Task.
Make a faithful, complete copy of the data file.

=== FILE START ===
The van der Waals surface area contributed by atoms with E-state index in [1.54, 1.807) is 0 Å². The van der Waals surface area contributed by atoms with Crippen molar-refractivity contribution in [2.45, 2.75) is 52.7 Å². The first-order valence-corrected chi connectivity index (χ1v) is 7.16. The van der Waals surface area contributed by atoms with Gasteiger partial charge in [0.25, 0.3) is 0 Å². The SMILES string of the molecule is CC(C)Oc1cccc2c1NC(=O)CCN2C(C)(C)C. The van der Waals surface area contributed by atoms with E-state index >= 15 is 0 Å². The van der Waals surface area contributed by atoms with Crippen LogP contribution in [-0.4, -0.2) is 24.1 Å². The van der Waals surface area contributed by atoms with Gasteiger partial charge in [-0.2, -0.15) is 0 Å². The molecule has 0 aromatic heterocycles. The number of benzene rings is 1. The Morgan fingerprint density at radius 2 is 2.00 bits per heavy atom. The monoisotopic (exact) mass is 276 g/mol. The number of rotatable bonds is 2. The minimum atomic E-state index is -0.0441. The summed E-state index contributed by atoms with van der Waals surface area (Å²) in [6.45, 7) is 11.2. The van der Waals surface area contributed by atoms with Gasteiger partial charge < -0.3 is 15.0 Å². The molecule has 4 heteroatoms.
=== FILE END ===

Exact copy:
The van der Waals surface area contributed by atoms with E-state index in [1.54, 1.807) is 0 Å². The van der Waals surface area contributed by atoms with Crippen molar-refractivity contribution in [2.45, 2.75) is 52.7 Å². The first-order valence-corrected chi connectivity index (χ1v) is 7.16. The van der Waals surface area contributed by atoms with Gasteiger partial charge in [0.25, 0.3) is 0 Å². The SMILES string of the molecule is CC(C)Oc1cccc2c1NC(=O)CCN2C(C)(C)C. The van der Waals surface area contributed by atoms with E-state index >= 15 is 0 Å². The van der Waals surface area contributed by atoms with Crippen LogP contribution in [-0.4, -0.2) is 24.1 Å². The van der Waals surface area contributed by atoms with Gasteiger partial charge in [-0.2, -0.15) is 0 Å². The molecule has 0 aromatic heterocycles. The number of benzene rings is 1. The Morgan fingerprint density at radius 2 is 2.00 bits per heavy atom. The monoisotopic (exact) mass is 276 g/mol. The number of rotatable bonds is 2. The minimum atomic E-state index is -0.0441. The summed E-state index contributed by atoms with van der Waals surface area (Å²) in [6.45, 7) is 11.2. The van der Waals surface area contributed by atoms with Gasteiger partial charge < -0.3 is 15.0 Å². The molecule has 4 heteroatoms.